Medical products manufacturer C.R. Bard has agreed to pay the U.S. nearly $50 million to resolve allegations that it provided illegal financial rewards to customers and physicians for choosing its products to treat prostate cancer – a violation of the federal False Claims Act (FCA) and the Anti-Kickback statute.
The settlement resolves a lawsuit filed in the U.S. District Court for the Northern District of Georgia by Julie Darity, a former C.R. Bard manager for brachytherapy contracts. Ms. Darity sued C.R. Bard under the qui tam or whistleblower provisions of the False Claims Act, which allows private citizens to sue on behalf of the U.S. government and receive a percentage of the recovery. The former C.R. Bard manager will receive $10,134,600 for helping the U.S. recover federal health care funds.
According to the U.S. Justice Department, C.R. Bard allegedly provided illegal kickbacks in the form of grants, rebates, free medical equipment, and other financial rewards to customers and physicians as a way to induce them to buy small radioactive capsules known as brachytherapy seeds, which are used to deliver high doses of radiation to a tumor as a form of prostate cancer therapy.
Ultimately, hospitals billed Medicare for C.R. Bard’s brachytherapy seeds, which the U.S. Justice Department says amounted to false claims because of Bard’s illegal kickback activity.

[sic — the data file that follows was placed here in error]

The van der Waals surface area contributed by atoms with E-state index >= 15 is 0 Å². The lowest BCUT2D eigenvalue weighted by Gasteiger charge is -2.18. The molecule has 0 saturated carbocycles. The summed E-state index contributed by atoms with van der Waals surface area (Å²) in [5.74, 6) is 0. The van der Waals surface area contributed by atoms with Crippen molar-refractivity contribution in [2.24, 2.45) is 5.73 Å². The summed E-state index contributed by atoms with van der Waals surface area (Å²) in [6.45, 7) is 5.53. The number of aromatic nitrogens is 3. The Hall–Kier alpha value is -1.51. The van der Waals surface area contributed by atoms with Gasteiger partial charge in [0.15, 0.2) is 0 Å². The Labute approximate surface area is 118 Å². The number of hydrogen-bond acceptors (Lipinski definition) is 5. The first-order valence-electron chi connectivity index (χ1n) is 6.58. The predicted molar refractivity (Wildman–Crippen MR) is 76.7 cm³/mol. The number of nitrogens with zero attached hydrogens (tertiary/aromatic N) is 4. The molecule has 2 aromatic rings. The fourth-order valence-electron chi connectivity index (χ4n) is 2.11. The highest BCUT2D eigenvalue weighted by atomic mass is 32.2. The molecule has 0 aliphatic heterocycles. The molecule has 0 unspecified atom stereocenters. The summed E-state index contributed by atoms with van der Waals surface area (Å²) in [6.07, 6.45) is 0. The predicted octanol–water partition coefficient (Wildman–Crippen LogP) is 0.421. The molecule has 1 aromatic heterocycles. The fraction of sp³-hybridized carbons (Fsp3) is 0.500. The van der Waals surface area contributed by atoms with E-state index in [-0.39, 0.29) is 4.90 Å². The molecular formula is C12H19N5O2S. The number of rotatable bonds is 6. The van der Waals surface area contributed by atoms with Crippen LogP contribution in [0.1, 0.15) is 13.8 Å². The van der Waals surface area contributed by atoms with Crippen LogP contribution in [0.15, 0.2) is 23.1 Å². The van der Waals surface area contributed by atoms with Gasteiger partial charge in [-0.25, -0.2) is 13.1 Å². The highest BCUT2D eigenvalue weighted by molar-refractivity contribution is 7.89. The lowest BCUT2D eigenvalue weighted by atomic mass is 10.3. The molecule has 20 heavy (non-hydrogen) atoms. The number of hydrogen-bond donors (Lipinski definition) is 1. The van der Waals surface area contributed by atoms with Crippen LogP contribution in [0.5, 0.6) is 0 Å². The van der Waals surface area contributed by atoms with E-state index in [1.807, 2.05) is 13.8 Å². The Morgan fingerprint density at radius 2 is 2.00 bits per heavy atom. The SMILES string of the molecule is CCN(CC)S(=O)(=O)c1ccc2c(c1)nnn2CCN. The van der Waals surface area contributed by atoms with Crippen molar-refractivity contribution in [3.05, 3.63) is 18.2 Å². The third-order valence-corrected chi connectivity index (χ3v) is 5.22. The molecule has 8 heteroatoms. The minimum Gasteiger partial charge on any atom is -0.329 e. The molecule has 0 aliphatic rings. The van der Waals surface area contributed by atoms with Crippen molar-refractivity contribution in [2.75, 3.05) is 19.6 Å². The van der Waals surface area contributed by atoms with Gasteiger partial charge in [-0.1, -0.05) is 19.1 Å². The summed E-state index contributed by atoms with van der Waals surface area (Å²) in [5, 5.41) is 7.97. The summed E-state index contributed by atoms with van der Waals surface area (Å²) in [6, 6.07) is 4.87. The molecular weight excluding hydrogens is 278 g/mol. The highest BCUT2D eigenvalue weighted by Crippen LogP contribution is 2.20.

“This settlement is part of the United States’ on-going effort to combat the payment of illegal kickbacks to health care providers,” Stuart F. Delery, Acting Assistant Attorney General for the Department of Justice’s Civil Division, explained. “Such illegal payments subvert the medical marketplace and provide an unfair advantage to those who break the law.”
Sally Quillian Yates, U.S. Attorney for the Northern District of Georgia, said that “illegal kickbacks in any form pervert our health care system, which is designed to insure that health care providers make decisions based solely on what is best for the patient” rather than on financial rewards.
The case against C.R. Bard and other similar resolutions are part of the federal government’s crackdown on health care fraud that depletes the nation’s vital Medicare and Medicaid funds. In May 2009, Attorney General Eric Holder and Health and Human Services Secretary Kathleen Sebelius announced a partnership of their departments called the Health Care Fraud Prevention and Enforcement Action Team (HEAT), an initiative aimed at reducing and preventing Medicare and Medicaid financial fraud.
By allowing private citizens to sue on behalf of the federal government and share in the recovery, the whistleblower provisions of False Claims Act have become some of the most powerful tools the federal government has in fighting fraud, waste, mismanagement, and other forms of corruption. Total recoveries under the False Claims Act since January 2009 have topped $14.3 billion, with nearly 75 percent of those recoveries involving health care fraud.